Catholicism believes that penance may be performed by good works in this life or through hellish suffering endured in purgatory after death. Those in purgatory are labeled as “the Church Suffering… who have died in grace and whose souls are being purged in purgatory.”[11] Thus, “The temporal punishments for sins are atoned for in the purifying fire [of purgatory]… by the willing bearing of the expiatory punishments imposed by God.”[12]

Purgatorial suffering is justified on the following basis: Because no one can enter heaven with any stain of sin whatsoever, “therefore anyone less than perfect must first be purified before he can be admitted to [heaven].”[13] Although technically the souls in purgatory cannot make true satisfaction for their sins,[14] the fact of being in purgatory and endur­ing punishment for them is believed to both cleanse individuals of the remnants of sin and permit such persons entrance into heaven as newly perfected people.[15]

Thus, in purgatory the person pays for the penalty of venial or mortal sin, even if the guilt of those sins has already been or given by the sacrament of penance.[16] Biblically, however, if God has declared a person righteous, by justification, then he/she is already perfect in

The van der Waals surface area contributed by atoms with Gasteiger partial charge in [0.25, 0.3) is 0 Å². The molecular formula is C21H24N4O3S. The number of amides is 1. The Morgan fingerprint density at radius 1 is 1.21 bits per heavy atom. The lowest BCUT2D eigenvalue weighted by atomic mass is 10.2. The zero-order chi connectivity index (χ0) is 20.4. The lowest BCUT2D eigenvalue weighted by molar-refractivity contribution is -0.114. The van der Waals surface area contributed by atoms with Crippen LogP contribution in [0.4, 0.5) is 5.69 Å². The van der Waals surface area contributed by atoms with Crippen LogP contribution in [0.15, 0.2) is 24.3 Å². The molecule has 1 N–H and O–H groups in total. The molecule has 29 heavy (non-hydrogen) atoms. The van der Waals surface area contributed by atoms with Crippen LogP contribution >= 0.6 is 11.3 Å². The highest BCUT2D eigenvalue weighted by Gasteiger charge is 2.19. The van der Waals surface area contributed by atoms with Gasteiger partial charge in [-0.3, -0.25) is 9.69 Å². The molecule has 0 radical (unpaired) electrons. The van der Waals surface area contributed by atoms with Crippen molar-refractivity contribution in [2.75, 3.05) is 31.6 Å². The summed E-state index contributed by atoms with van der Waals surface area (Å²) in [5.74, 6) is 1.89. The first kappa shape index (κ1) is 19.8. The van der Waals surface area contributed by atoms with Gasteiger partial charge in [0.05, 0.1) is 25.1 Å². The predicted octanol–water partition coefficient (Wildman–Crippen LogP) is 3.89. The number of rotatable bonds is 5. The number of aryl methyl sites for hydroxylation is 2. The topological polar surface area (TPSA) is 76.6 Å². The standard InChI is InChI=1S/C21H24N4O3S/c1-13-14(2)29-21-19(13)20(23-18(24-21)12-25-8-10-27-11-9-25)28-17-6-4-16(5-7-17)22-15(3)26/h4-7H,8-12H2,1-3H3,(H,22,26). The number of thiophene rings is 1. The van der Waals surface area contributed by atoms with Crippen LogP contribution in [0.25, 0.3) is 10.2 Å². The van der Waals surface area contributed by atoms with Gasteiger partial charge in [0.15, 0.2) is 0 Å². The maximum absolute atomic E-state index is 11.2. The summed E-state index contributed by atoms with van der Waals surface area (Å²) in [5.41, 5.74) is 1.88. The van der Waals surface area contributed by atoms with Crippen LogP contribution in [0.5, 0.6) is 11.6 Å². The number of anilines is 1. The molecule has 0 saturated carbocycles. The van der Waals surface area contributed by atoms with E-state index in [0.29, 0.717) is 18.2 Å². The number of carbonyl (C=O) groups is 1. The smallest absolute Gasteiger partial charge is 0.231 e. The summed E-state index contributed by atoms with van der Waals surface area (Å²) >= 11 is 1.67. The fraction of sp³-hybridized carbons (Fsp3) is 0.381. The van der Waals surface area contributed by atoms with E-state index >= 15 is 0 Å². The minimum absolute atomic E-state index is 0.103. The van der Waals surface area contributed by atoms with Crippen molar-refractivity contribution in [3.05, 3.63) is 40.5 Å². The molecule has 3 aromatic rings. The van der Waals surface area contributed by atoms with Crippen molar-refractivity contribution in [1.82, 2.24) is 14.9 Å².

His sight and thus in order to enter heaven, purgatorial suffering cannot be necessary.

Nevertheless The Catholic Encyclopedia teaches,

The souls of those who have died in the state of grace suffer for a time a purging that prepares them to enter heaven…. The purpose of purgatory is to cleanse one of imperfections, venial sins, and faults, and to remit or do away with the temporal punishment due to mortal sins that have been forgiven in the Sacrament of Penance. It is an intermediate state in which the departed souls can atone for unforgiven sins before receiving their final reward…. such “purgatorial punishments” may be relieved by the offerings of the living faithful, such as Masses, prayers, alms, and other acts of piety and devotion.[17]

(to be continued)

Notes

  1. The Daughters of St. Paul, The Christ of Vatican II (Boston, MA: Daughters of St. Paul, 1968), 12, 15-16, emphasis added.
  2. Broderick, ed., 285, emphasis added.
  3. S. T. Louis De Montfort, The Secret of the Rosary, Mary Barbour translator (Bay Shore, NY: Montfort Publications, 1976), 18.
  4. Pope Paul VI, Devotion to the Blessed Virgin Mary [Marialis Cultus](Washington, DC: United States Catholic Conference, 1974), 31.
  5. Ibid., 37.
  6. De Montfort, 17.
  7. Ibid., 120, 123.
  8. Ibid., 65, emphasis added.
  9. Ibid., 78-79, emphasis added.
  10. Ibid., 12.
  11. Broderick, ed., 117.
  12. Ott, 485.
  13. Hardon, 273.
  14. Ibid., 274.
  15. Ibid., 263-274.
  16. Ibid., 274.
  17. Broderick, ed., 502, emphasis added.

 

Read Part 5

1 Comment

Leave a Comment